PC gaming news was kind of thin on the ground at the recent E3. Well, in fairness, gaming news was widely considered to be thin on the ground at this year’s E3, but directly PC-relevant news especially so. Microsoft must have been a bit too embarrassed to announce this one to the attending masses (despite how appealing it is to our wallets): Games for Windows Live is now free to use on PC.
Not only that, but in a very generous act, Microsoft will be refunding players who have subscribed to the Games for Windows Live service specifically. Bugger.
Microsoft had to shoulder a lot of criticism when it first dropped the idea of paying, yes paying!, to play PC games online, albeit on the incredibly infrequent occasions when a Gold account was necessary to facilitate cross-platform play. We weren’t happy about it at the time, but what the GfW Live initiative did achieve was the introduction Achievements, automatic updates, friends lists and so on; just like Xbox 360 players were enjoying.
In the end, you didn’t really have to pay for all that much, and if you were already an Xbox Live Gold subscriber you had paid your dues anyway. The main problem GfW Live faced was that where Microsoft had a kind of grey area surrounding what you did and didn’t have to pay for, the rival Steam service from Half-Life 2 maker, Valve, was completely free and offered friends lists and more sophisticated social tools, (some) achievements and automatic updates, AND it was happily selling digital copies of some cracking games.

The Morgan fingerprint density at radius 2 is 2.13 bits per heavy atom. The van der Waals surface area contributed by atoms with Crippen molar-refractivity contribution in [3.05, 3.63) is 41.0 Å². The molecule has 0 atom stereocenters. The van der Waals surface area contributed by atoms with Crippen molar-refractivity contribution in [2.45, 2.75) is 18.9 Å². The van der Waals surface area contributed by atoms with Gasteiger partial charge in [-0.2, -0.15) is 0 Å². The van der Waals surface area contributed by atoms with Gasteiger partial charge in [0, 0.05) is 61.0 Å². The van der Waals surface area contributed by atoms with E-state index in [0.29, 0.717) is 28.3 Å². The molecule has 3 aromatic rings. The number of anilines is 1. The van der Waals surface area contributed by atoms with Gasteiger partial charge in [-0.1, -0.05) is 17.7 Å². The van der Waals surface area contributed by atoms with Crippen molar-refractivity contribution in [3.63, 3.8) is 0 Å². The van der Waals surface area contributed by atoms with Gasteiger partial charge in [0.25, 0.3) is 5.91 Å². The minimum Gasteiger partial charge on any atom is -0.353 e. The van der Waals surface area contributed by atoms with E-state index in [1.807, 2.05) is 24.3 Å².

It’s little surprise to learn that Microsoft plans to emulate this latter service and is gearing up to launch a Live Marketplace for PC gamers, offering downloadable games, trailers, demos, and more.
There’s no indication of when the service is due for this upgrade, alas, but it can’t be far off as Kevin Unangst, senior global director of Windows gaming, claims that upcoming blockbuster Fallout 3 will have content available on Xbox 360 and PC.
In other PC gaming news, Microsoft has revealed that it will be introducing a new DirectX standard, taking it to 11. Before you all rush out to buy new graphics cards – as is normally the expected procedure – DX 11 is promised to be compatible with existing DX 10 and DX 10.1 hardware. There’ll be DX 11 hardware too though, natch. It’s due to land with the next operating system, Windows 7, but will (unlike DX 10 and XP) be available for the older Vista OS.